The best of EcoWatch, right in your inbox. Sign up for our email newsletter!
Tree ‘Crop Circles’ Emerge in Japan, Results From 1973 Forestry Experiment
Photos of two "crop circles" of trees in Japan's Miyazaki prefecture have emerged online and on social media, causing netizens to marvel at the eerie forest formation.
Turns out, these cedar circles—which you can see on Google Earth—are the result of a forestry experiment conducted about 45 years ago.
The Japanese design and culture blog Spoon & Tamago explains:
According to documentation (PDF) we obtained from Japan's Ministry of Agriculture, Forestry and Fisheries, in 1973 an area of land near Nichinan City was designated as "experimental forestry" and one of the experiments was to try and measure the effect of tree spacing on growth. The experiment was carried out by planting trees in 10 degree radial increments forming 10 concentric circles of varying diameters.
Look closely at the photos and you'll notice that the height and size of the trees expands taller and bigger from the inner circle.
The height difference between the tallest tree and the shortest tree is about 5.3 meters, the document from Japan's Ministry of Agriculture, Forestry and Fisheries shows.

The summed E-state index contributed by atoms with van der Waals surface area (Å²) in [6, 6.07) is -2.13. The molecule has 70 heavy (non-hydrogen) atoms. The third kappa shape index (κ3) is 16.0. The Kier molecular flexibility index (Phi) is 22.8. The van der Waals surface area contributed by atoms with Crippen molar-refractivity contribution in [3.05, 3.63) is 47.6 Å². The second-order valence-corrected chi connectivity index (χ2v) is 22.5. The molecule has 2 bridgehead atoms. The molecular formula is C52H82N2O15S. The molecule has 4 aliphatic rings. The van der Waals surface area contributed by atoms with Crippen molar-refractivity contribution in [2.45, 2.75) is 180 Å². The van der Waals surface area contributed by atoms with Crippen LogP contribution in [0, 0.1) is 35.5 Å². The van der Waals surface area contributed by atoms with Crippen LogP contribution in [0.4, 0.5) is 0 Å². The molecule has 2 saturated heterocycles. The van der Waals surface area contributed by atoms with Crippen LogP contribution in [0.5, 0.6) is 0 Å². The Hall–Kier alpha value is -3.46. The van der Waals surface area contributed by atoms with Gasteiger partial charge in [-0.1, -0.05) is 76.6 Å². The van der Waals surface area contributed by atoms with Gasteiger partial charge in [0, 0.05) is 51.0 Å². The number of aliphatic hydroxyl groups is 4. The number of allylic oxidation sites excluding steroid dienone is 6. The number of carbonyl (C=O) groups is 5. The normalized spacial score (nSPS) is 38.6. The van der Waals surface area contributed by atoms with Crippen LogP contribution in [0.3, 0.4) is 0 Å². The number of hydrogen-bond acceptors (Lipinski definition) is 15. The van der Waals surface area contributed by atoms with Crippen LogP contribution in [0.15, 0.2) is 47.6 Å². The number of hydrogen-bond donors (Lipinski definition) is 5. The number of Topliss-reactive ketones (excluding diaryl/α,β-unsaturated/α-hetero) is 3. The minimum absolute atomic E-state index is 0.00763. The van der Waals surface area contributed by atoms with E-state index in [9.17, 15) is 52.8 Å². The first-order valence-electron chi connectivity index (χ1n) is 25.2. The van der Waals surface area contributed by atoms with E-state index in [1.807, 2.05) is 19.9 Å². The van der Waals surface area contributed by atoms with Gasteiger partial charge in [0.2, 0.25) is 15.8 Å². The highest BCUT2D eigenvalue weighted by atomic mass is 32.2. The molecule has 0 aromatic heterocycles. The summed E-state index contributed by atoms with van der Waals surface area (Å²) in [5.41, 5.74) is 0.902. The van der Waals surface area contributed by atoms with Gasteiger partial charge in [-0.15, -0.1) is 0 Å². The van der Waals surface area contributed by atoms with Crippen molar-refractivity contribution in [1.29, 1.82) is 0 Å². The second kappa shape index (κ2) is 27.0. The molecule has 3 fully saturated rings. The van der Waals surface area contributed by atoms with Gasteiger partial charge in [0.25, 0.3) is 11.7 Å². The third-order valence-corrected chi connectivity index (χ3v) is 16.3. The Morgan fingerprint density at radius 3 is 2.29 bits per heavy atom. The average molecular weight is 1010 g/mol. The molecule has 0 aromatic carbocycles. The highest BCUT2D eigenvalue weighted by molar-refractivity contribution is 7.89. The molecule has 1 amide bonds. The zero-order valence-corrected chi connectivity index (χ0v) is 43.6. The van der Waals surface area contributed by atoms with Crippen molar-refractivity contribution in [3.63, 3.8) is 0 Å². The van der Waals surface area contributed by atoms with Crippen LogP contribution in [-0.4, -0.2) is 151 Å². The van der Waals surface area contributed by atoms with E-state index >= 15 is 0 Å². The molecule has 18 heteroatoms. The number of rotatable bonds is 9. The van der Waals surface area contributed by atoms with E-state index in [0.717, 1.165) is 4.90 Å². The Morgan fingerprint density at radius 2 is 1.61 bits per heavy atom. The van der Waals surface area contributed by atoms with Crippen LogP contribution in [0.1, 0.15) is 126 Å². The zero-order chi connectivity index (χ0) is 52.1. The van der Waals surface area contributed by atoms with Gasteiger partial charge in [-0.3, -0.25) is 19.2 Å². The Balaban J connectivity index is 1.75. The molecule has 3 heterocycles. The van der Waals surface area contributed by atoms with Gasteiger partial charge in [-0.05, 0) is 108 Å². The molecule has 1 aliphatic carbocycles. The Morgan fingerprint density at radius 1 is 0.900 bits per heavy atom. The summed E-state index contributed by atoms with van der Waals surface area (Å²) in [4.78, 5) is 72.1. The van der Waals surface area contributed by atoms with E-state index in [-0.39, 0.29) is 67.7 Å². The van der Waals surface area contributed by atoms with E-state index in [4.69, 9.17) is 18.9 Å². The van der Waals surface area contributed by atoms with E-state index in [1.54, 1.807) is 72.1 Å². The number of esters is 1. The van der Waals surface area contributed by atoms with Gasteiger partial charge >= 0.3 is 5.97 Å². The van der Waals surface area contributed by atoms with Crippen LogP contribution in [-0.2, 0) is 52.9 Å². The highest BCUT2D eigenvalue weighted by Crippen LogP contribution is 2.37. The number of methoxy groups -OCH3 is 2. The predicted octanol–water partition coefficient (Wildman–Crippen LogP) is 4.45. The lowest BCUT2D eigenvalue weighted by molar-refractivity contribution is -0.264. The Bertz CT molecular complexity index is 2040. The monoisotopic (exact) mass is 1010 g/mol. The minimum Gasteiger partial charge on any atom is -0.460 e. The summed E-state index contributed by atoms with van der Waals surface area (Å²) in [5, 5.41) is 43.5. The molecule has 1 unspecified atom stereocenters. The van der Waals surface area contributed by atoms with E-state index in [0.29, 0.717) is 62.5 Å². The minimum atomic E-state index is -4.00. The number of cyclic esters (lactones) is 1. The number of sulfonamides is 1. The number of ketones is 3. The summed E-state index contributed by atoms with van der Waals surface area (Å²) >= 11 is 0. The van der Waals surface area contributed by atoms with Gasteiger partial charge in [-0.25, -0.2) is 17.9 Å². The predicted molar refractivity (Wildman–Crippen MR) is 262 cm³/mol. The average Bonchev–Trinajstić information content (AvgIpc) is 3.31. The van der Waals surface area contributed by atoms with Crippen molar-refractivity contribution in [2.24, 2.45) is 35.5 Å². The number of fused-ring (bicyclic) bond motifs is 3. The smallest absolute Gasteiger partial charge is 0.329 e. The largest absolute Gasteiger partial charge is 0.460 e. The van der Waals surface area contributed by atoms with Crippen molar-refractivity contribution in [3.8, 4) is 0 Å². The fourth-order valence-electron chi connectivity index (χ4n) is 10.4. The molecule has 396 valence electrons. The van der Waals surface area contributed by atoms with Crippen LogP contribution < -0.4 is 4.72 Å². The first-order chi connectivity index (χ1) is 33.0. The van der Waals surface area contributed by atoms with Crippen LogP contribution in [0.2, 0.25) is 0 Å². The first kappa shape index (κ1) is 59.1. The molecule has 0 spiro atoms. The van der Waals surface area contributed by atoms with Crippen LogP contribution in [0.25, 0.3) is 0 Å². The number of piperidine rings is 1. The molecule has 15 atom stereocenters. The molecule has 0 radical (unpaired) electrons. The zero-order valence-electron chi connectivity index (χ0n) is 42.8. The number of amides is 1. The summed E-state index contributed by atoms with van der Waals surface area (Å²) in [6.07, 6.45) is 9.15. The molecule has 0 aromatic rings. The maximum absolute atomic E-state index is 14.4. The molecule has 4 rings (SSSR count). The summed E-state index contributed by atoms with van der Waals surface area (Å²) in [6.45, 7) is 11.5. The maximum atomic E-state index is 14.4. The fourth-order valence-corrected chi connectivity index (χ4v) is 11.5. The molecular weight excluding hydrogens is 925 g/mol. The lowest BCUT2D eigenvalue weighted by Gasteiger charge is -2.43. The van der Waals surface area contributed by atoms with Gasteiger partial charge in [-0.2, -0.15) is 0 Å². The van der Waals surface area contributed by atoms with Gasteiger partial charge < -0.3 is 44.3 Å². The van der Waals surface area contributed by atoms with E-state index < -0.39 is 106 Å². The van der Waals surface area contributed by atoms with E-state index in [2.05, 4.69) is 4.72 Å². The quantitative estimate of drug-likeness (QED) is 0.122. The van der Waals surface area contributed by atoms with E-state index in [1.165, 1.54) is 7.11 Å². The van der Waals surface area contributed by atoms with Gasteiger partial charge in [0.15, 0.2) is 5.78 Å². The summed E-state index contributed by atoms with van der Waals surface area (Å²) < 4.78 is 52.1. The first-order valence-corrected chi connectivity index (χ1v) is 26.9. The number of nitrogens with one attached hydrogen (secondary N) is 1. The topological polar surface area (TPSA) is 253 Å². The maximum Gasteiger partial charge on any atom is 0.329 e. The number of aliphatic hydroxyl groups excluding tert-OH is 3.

"Makes sense right? More space equals less competition for resources such as water and sunlight, so it's easier for these outer trees to grow bigger and stronger while those on the inside fight it out amongst themselves," writes Bored Panda.
This 3D Google Earth map shows that this experiment was even conducted on a slope.
Officials were planning to harvest the trees in about five years, but they are now thinking about preserving the circles given the new interest in them, according to Spoon & Tamago.
EcoWatch Daily Newsletter
By Melissa Kravitz Hoeffner
Over six gallons of water are required to produce one gallon of wine. "Irrigation, sprays, and frost protection all [used in winemaking] require a lot of water," explained winemaker and sommelier Keith Wallace, who's also a professor and the founder of the Wine School of Philadelphia, the largest independent wine school in the U.S. And water waste is just the start of the climate-ruining inefficiencies commonplace in the wine industry. Sustainably speaking, climate change could be problematic for your favorite glass of wine.
By Jeff Turrentine
From day to day, our public health infrastructure — the people and systems we've put in place to keep populations, as opposed to individuals, healthy — largely goes unnoticed. That's because when it's working well, its success takes the form of utter normalcy.
Cell Phone Tracking Analysis Shows Where Florida Springbreakers and New Yorkers Fleeing Coronavirus Went to Next
By Eoin Higgins
A viral video showing cell phone data collected by location accuracy company X-Mode from spring break partiers potentially spreading the coronavirus around the U.S. has brought up questions of digital privacy even as it shows convincingly the importance of staying home to defeat the disease.